Inspired by Gamal Abdel Nasser of Egypt, officers from the Nineteenth Brigade, 3rd Division known as "The Four Colonials", under the leadership of Brigadier Abd al-Karīm Qāsim (known as "az-Za`īm", 'the leader') and Colonel Abdul Salam Arif overthrew the Hashemite monarchy on July 14, 1958. The new government proclaimed Iraq to be a republic and rejected the idea of a union with Jordan. Iraq's activity in the Baghdad Pact ceased.

    In 1961, Kuwait gained independence from Britain and Iraq claimed sovereignty over Kuwait. A period of considerable instability followed. The same year, Mustafa Barzani, who had been invited to return to Iraq by Qasim three years earlier, began engaging Iraqi government forces and establishing Kurdish control in the north in what was the beginning of the First Kurdish Iraqi War.

    Ba'athist Iraq Edit

    Qāsim was assassinated in February 1963, when the Ba'ath Party took power under the leadership of General Ahmed Hassan al-Bakr (prime minister) and Colonel Abdul Salam Arif (president). In June 1963, Syria, which by then had also fallen under Ba'athist rule, took part in the Iraqi military campaign against the Kurds by providing aircraft, armoured vehicles and a force of 6,000 soldiers. Several months later, `Abd as-Salam Muhammad `Arif led a successful coup against the Ba'ath government. Arif declared a ceasefire in February 1964 which provoked a split among Kurdish urban radicals on one hand and Peshmerga (Freedom fighters) forces led by Barzani on the other.

    On April 13, 1966, President Abdul Salam Arif died in a helicopter crash and was succeeded by his brother, General Abdul Rahman Arif. Following this unexpected death, the Iraqi government launched a last-ditch effort to defeat the Kurds. This campaign failed in May 1966, when Barzani forces thoroughly defeated the Iraqi Army at the Battle of Mount Handrin, near Rawanduz. Following the Six-Day War of 1967, the Ba'ath Party felt strong enough to retake power in 1968. Ahmed Hassan al-Bakr became president and chairman of the Revolutionary Command Council (RCC). The Ba'ath government started a campaign to end the Kurdish insurrection, which stalled in 1969. This can be partly attributed to the internal power struggle in Baghdad and also tensions with Iran. Moreover, the Soviet Union pressured the Iraqis to come to terms with Barzani. The war ended with more than 100,000 mortal casualties, with little achievements to both Kurdish rebels and the Iraqi government.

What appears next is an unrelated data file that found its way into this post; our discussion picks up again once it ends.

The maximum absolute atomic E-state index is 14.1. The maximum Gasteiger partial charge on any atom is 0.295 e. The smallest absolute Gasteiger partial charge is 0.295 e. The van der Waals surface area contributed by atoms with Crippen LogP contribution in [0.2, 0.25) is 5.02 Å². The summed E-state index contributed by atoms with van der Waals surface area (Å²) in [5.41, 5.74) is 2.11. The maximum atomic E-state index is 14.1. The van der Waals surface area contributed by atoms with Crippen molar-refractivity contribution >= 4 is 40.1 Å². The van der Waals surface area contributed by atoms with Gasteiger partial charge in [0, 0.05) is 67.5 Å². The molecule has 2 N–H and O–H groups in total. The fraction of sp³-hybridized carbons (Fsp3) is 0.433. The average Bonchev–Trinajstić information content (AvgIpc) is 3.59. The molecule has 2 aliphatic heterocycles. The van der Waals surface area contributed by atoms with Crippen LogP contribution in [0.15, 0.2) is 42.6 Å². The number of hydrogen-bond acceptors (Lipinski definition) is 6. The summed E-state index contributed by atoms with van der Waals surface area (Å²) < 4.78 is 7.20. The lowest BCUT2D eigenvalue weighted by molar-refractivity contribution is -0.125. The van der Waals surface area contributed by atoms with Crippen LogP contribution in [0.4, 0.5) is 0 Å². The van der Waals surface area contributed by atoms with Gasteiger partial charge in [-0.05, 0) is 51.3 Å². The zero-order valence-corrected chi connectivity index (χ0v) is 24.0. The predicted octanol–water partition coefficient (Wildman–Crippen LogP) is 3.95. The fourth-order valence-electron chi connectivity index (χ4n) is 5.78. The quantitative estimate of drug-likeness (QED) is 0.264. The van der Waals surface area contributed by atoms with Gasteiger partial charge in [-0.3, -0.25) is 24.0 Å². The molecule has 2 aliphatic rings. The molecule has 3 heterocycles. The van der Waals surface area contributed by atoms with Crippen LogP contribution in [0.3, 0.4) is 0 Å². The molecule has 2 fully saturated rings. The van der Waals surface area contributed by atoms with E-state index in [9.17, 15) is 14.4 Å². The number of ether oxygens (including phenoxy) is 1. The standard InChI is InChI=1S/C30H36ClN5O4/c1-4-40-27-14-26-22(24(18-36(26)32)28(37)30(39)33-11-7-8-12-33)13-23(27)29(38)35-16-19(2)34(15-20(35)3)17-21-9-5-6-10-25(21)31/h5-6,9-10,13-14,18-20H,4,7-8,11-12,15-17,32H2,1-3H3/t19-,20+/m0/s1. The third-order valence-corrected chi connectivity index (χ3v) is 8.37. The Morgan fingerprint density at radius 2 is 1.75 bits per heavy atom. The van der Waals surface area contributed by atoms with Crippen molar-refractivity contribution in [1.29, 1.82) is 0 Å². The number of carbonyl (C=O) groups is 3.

In the aftermath of the First Kurdish Iraqi War, a peace plan was announced in March 1970 and provided for broader Kurdish autonomy. The plan also gave Kurds representation in government bodies, to be implemented in four years. [20] Despite this, the Iraqi government embarked on an Arabization program in the oil rich regions of Kirkuk and Khanaqin in the same period. [21] In the following years, Baghdad government overcame its internal divisions and concluded a treaty of friendship with the Soviet Union in April 1972 and ended its isolation within the Arab world. On the other hand, Kurds remained dependent on the Iranian military support and could do little to strengthen their forces. By 1974 the situation in the north escalated again into the Second Kurdish Iraqi War, to last until 1975.

    Under Saddam Hussein Edit

    In July 1979, President Ahmed Hassan al-Bakr was forced to resign by Saddam Hussein, who assumed the offices of both President and Chairman of the Revolutionary Command Council.

    Iraq's Territorial Claims to Neighboring Countries

    Iraq's territorial claims to neighboring countries were largely due to the plans and promises of the Entente countries in 1919–1920, when the Ottoman Empire was divided, to create a more extensive Arab state in Iraq and Jazeera, which would also include significant territories of eastern Syria, southeastern Turkey, all of Kuwait and Iran’s border areas, which are shown on this English map of 1920.

    Territorial disputes with Iran led to an inconclusive and costly eight-year war, the Iran–Iraq War (1980–1988, termed Qādisiyyat-Saddām – 'Saddam's Qādisiyyah'), which devastated the economy. Iraq falsely declared victory in 1988 but actually only achieved a weary return to the status quo ante bellum, meaning both sides retained their original borders.

    The war began when Iraq invaded Iran, launching a simultaneous invasion by air and land into Iranian territory on 22 September 1980, following a long history of border disputes, and fears of Shia insurgency among Iraq's long-suppressed Shia majority influenced by the Iranian Revolution. Iraq was also aiming to replace Iran as the dominant Persian Gulf state. The United States supported Saddam Hussein in the war against Iran. [22] Although Iraq hoped to take advantage of the revolutionary chaos in Iran and attacked without formal warning, they made only limited progress into Iran and within several months were repelled by the Iranians who regained virtually all lost territory by June 1982. For the next six years, Iran was on the offensive. [23] Despite calls for a ceasefire by the United Nations Security Council, hostilities continued until 20 August 1988. The war finally ended with a United Nations-brokered ceasefire in the form of United Nations Security Council Resolution 598, which was accepted by both sides. It took several weeks for the Iranian armed forces to evacuate Iraqi territory to honor pre-war international borders between the two nations (see 1975 Algiers Agreement). The last prisoners of war were exchanged in 2003. [23] [24]